Despite the overwhelming business opposition to “throwout” sales factor apportionment rules and New Jersey’s recent repeal of its “throwout” rule, Maine is now bucking the trend and adopting a new “throwout” rule. Effective for 2010 and subsequent years, Maine adopted the Finnigan methodology for computing the sales factor for a combined return and to replace its “throwback” rule with the “throwout” rule.

Under the new Finnigan methodology of Code Me. R. 810 for determining the numerator of the sales factor in a combined report, “total sales of the taxpayer” in Maine now includes sales of the taxpayer and sales of any other entity included in a combined return, regardless of whether those entities themselves have nexus with Maine. The adoption of Finnigan applies to both unitary groups that have elected to file a single combined return and those that file separate returns utilizing combined apportionment. If separate returns are filed, each taxpayer’s return will include in the numerator of the sales factor its own Maine sourced sales as well as a portion of the Maine sourced sales of those entities in the unitary group that do not have nexus with Maine.

The new “throwout” rule in Code Me. R. 801 requires taxpayers to exclude from the sales factor denominator those sales of tangible personal property shipped to customers within a state in which the taxpayer is not taxable. Notably, sales are thrown out of the sales factor regardless of whether they are shipped or delivered from Maine. The “throwout” rule applies in the context of a combined return as well but – under the Finnigan rule – only if none of the members of the unitary group is taxable in the state of delivery.

Although the differences between a “throwback” and a “throwout” rule may seem subtle, the important distinction is that a “throwback” rule increases the sales factor by including sales in the numerator that have some connection with the state (i.e., sales of tangible personal property shipped from Maine to a state where the taxpayer is not taxable). On the other hand, a “throwout” rule increases the factor by excluding sales from the denominator that arguably have no connection with the state because the exclusion occurs regardless of the location from which the property is shipped.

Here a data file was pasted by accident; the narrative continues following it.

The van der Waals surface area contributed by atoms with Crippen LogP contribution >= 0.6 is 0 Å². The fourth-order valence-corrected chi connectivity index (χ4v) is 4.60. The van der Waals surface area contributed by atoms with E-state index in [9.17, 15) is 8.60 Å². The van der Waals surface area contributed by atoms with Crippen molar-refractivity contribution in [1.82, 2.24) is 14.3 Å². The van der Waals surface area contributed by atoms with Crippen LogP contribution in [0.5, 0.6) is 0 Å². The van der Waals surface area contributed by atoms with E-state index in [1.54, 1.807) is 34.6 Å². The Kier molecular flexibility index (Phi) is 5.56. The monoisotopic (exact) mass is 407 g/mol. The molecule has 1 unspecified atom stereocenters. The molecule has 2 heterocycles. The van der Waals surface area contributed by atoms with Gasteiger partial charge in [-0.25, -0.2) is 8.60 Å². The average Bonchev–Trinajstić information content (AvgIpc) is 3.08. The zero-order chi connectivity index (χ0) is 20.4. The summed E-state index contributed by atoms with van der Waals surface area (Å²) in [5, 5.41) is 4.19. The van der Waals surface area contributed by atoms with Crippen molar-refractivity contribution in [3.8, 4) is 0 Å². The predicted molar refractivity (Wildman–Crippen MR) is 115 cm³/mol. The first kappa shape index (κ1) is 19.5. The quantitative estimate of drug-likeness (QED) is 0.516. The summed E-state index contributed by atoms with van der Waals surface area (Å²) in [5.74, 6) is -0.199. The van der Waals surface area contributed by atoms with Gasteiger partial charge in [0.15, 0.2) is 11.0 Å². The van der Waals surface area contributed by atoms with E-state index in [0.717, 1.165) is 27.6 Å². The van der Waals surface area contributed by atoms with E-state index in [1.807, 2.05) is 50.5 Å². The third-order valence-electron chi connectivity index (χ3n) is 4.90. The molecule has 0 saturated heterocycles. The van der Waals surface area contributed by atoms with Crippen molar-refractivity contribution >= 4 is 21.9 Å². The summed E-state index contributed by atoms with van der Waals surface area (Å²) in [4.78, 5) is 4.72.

Maine’s adoption of the “throwout” rule is of particular concern given the fact that it apportions income based only on a single sales factor apportionment formula. The exclusion of a large amount of sales from the denominator under the “throwout” rule therefore may cause a significant increase in the overall apportionment percentage. West Virginia is another state that employs “throwout,” but West Virginia uses a three-factor formula with double-weighted sales factor. New Jersey previously had a “throwout” rule that was challenged in court. Despite the fact that the court upheld the rule in Whirlpool Properties, Inc. v. Director, Division of Taxation and Pfizer, Inc. v. Director of Taxation, Dockets A-1180-08T2 and A-1182-08T2 (N.J. Super. Ct. App. Div., July 12, 2010), New Jersey has repealed the “throwout” provision for tax periods beginning on or after July 1, 2010.